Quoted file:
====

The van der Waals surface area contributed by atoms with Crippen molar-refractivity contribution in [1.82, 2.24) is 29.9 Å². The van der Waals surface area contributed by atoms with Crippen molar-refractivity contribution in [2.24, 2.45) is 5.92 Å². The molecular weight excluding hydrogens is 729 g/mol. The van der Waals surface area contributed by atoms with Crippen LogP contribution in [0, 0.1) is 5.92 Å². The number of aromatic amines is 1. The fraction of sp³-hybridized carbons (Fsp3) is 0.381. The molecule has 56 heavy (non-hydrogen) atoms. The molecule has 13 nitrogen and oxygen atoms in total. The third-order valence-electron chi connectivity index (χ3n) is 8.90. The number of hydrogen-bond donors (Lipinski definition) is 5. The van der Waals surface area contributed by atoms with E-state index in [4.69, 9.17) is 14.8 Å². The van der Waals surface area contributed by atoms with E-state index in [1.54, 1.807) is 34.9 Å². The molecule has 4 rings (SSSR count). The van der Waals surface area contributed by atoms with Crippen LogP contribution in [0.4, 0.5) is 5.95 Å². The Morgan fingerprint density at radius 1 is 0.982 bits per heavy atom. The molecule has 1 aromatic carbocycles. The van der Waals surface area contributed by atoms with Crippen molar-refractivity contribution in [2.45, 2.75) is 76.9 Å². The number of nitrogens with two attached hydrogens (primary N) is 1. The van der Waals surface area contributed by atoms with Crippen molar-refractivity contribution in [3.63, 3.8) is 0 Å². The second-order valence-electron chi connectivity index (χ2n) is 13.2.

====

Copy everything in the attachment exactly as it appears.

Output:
The van der Waals surface area contributed by atoms with Crippen molar-refractivity contribution in [1.82, 2.24) is 29.9 Å². The van der Waals surface area contributed by atoms with Crippen molar-refractivity contribution in [2.24, 2.45) is 5.92 Å². The molecular weight excluding hydrogens is 729 g/mol. The van der Waals surface area contributed by atoms with Crippen LogP contribution in [0, 0.1) is 5.92 Å². The number of aromatic amines is 1. The fraction of sp³-hybridized carbons (Fsp3) is 0.381. The molecule has 56 heavy (non-hydrogen) atoms. The molecule has 13 nitrogen and oxygen atoms in total. The third-order valence-electron chi connectivity index (χ3n) is 8.90. The number of hydrogen-bond donors (Lipinski definition) is 5. The van der Waals surface area contributed by atoms with E-state index in [4.69, 9.17) is 14.8 Å². The van der Waals surface area contributed by atoms with E-state index in [1.54, 1.807) is 34.9 Å². The molecule has 4 rings (SSSR count). The van der Waals surface area contributed by atoms with Crippen LogP contribution in [0.4, 0.5) is 5.95 Å². The Morgan fingerprint density at radius 1 is 0.982 bits per heavy atom. The molecule has 1 aromatic carbocycles. The van der Waals surface area contributed by atoms with Crippen molar-refractivity contribution in [2.45, 2.75) is 76.9 Å². The number of nitrogens with two attached hydrogens (primary N) is 1. The van der Waals surface area contributed by atoms with Crippen molar-refractivity contribution in [3.63, 3.8) is 0 Å². The second-order valence-electron chi connectivity index (χ2n) is 13.2.